IRS officials said they can’t talk about specific cases because of privacy issues and could not comment in general in time to meet ProPublica’s deadline.
Dignity rejected Bard’s second written appeal in a July 8 letter, saying the deadline was included in a packet sent nine days before Sadie’s birth. But at that time, Bard had already been admitted to the hospital because of complications. Dignity’s letter said it “cannot make an exception to plan provisions.”
But the federal regulator of Dignity’s plan said such plans can, in fact, make exceptions. An official with the federal Labor Department, which regulates self-funded health benefits, told ProPublica that plans can make concessions as long as they apply them equally to participants. Plus, federal law allows plans to treat people with “adverse health factors” more favorably, the official said.
Bard scrambled, futilely, to see if any publicly funded insurance plan would be able to cover the costs. Meanwhile, the bills began arriving: $206 in November, $1,033 in January, $523 in February and $69,362 in April, with the biggest yet to come. Sadie had spent 105 days in the hospital and had several surgeries — and the bills would be Bard’s alone.
Sadie’s total hospital tab was nearing $1 million and climbing when ProPublica first spoke to Bard. “I’ll either work the rest of my life or file for bankruptcy,” she said.
Bard said she and her fiancé — Sadie’s father, Nathan Benton — considered delaying their wedding so he wouldn’t be legally saddled with the bills as well.
The looming debt, and her employer’s rejection, sent Bard reeling when she was already suffering from postpartum depression. She went back to her job while worrying that she might lose her home in Norco. She wept and beat herself up again and again about missing the deadline: How could she not think of something like that? She should’ve known. She should’ve been on top of it more.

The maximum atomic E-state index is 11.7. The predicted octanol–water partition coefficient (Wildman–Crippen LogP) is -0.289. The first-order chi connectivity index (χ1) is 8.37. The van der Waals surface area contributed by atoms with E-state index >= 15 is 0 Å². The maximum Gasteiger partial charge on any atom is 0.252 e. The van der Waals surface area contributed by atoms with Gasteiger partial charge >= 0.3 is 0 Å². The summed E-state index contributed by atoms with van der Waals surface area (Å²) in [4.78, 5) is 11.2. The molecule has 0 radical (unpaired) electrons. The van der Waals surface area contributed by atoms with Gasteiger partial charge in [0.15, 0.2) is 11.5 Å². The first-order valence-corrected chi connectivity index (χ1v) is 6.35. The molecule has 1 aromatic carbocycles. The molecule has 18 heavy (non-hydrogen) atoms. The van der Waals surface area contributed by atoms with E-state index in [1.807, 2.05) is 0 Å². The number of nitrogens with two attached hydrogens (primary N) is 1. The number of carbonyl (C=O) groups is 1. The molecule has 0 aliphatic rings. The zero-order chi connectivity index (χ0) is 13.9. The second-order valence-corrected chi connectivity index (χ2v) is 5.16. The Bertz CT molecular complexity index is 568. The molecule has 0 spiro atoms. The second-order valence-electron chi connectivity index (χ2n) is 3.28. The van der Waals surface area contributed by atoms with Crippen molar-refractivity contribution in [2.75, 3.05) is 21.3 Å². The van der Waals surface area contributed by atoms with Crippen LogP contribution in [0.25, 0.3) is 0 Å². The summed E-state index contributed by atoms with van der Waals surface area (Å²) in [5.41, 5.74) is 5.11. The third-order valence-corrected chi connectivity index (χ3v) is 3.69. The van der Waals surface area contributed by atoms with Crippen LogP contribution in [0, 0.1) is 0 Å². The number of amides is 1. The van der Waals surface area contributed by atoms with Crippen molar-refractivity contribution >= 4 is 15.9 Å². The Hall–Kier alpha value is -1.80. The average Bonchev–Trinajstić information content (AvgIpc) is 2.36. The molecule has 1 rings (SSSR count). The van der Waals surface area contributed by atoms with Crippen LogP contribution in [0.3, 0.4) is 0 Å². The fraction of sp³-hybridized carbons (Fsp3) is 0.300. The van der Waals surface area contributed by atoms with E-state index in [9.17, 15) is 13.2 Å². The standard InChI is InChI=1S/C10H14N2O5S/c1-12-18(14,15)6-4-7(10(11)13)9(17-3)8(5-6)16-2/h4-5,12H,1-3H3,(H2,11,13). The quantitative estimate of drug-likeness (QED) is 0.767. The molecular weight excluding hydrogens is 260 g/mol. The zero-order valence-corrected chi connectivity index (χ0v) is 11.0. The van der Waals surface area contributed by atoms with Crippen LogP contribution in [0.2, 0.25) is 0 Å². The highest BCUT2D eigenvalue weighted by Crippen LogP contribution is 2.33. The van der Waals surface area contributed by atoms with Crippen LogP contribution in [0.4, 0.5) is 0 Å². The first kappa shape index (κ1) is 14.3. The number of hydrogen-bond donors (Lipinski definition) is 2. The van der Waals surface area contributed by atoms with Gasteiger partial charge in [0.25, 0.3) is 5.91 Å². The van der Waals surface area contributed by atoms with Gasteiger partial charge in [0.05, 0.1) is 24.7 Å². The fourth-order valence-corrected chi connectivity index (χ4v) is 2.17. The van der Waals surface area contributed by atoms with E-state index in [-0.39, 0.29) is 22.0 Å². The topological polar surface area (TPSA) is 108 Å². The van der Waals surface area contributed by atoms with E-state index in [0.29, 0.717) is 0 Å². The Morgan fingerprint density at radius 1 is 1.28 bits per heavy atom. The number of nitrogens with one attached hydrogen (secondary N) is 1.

Anthem declined to comment for this story. UC Irvine, where Bard said the care was excellent, said that cases like Bard’s are unusual but may happen in 1% to 2% of births. The hospital tries to work with patients when they get stuck with the bills, a UC Irvine spokesman said.
With the appeals exhausted, the $898,000 bill landed. Bard could see right away that handling it the typical way, with a payment plan, was not going to work. If she chipped away at it at $100 a month, settling the obligation would take more than 748 years. “It would take so long I’d be dead,” Bard said.
Bard could see no way out. On Oct. 7, she posted a photograph of the $898,000 bill on Facebook. “When Dignity Health (the company I work for) screws you out of your daughter’s insurance…” she wrote.
A week later, ProPublica, which had been flagged to Bard’s case while reporting about health insurance excesses, contacted a Dignity media representative.
The next day, Bard got a call from the senior vice president of operations for Dignity Southern California, who apologized and said she’d heard about the situation from the organization’s media team and would help. Two days later, Dignity added Sadie to the plan, retroactive to her birth date. It would cover the bills.
Dignity officials told ProPublica that they’d learned about Bard through her Facebook post. Bard said she doubts Dignity would have reversed course without the questions from ProPublica.
Dignity said in a statement that it would review how it could better educate new parents about the enrollment requirement. But Bard still wants to know why her employer would make her suffer through such an ordeal. In a letter Bard received last week, the Dignity benefits department said it had received additional information that caused it to reverse course, but it appears to be the same information that Bard had been telling it all along.
“We based this new decision on certain extenuating and compelling circumstances, which, in all likelihood prohibited you from enrolling your newborn daughter within the Plan’s required 31-day enrollment period,” the letter said.
Bard recognizes a dark irony in her Christian employer’s behavior, and it’s made her skeptical. She urged the benefits department to change its process so other employees don’t also have their benefits denied. Dignity needs to put its own ideals into practice, she told ProPublica. “You can’t put on this facade,” Bard said. “You have to live it. You have to walk the walk.”
Bard said she and Benton still don’t know the final total for Sadie’s care. But they sometimes call the sassy and dimpled 1-year-old, who is healthy and reaching developmental milestones, their “million-dollar baby.”